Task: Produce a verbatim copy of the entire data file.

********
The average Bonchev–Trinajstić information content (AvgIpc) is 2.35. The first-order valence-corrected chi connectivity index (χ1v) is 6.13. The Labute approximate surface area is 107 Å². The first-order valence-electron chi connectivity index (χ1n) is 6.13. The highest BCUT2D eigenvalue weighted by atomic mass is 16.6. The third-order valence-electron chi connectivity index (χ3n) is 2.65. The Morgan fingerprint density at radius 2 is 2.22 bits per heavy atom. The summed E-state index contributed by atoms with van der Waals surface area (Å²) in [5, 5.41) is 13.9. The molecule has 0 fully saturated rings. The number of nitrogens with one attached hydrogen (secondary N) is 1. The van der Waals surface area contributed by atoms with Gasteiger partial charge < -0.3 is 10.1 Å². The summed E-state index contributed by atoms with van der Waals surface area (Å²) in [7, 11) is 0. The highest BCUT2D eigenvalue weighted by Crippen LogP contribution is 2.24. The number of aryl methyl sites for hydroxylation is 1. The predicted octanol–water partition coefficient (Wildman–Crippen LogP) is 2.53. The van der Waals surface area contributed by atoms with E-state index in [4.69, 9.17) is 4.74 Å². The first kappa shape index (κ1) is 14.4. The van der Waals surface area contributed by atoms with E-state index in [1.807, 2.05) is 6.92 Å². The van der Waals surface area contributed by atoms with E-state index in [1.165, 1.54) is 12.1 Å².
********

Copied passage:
The average Bonchev–Trinajstić information content (AvgIpc) is 2.35. The first-order valence-corrected chi connectivity index (χ1v) is 6.13. The Labute approximate surface area is 107 Å². The first-order valence-electron chi connectivity index (χ1n) is 6.13. The highest BCUT2D eigenvalue weighted by atomic mass is 16.6. The third-order valence-electron chi connectivity index (χ3n) is 2.65. The Morgan fingerprint density at radius 2 is 2.22 bits per heavy atom. The summed E-state index contributed by atoms with van der Waals surface area (Å²) in [5, 5.41) is 13.9. The molecule has 0 fully saturated rings. The number of nitrogens with one attached hydrogen (secondary N) is 1. The van der Waals surface area contributed by atoms with Gasteiger partial charge < -0.3 is 10.1 Å². The summed E-state index contributed by atoms with van der Waals surface area (Å²) in [7, 11) is 0. The highest BCUT2D eigenvalue weighted by Crippen LogP contribution is 2.24. The number of aryl methyl sites for hydroxylation is 1. The predicted octanol–water partition coefficient (Wildman–Crippen LogP) is 2.53. The van der Waals surface area contributed by atoms with E-state index in [4.69, 9.17) is 4.74 Å². The first kappa shape index (κ1) is 14.4. The van der Waals surface area contributed by atoms with E-state index in [1.807, 2.05) is 6.92 Å². The van der Waals surface area contributed by atoms with E-state index in [1.165, 1.54) is 12.1 Å².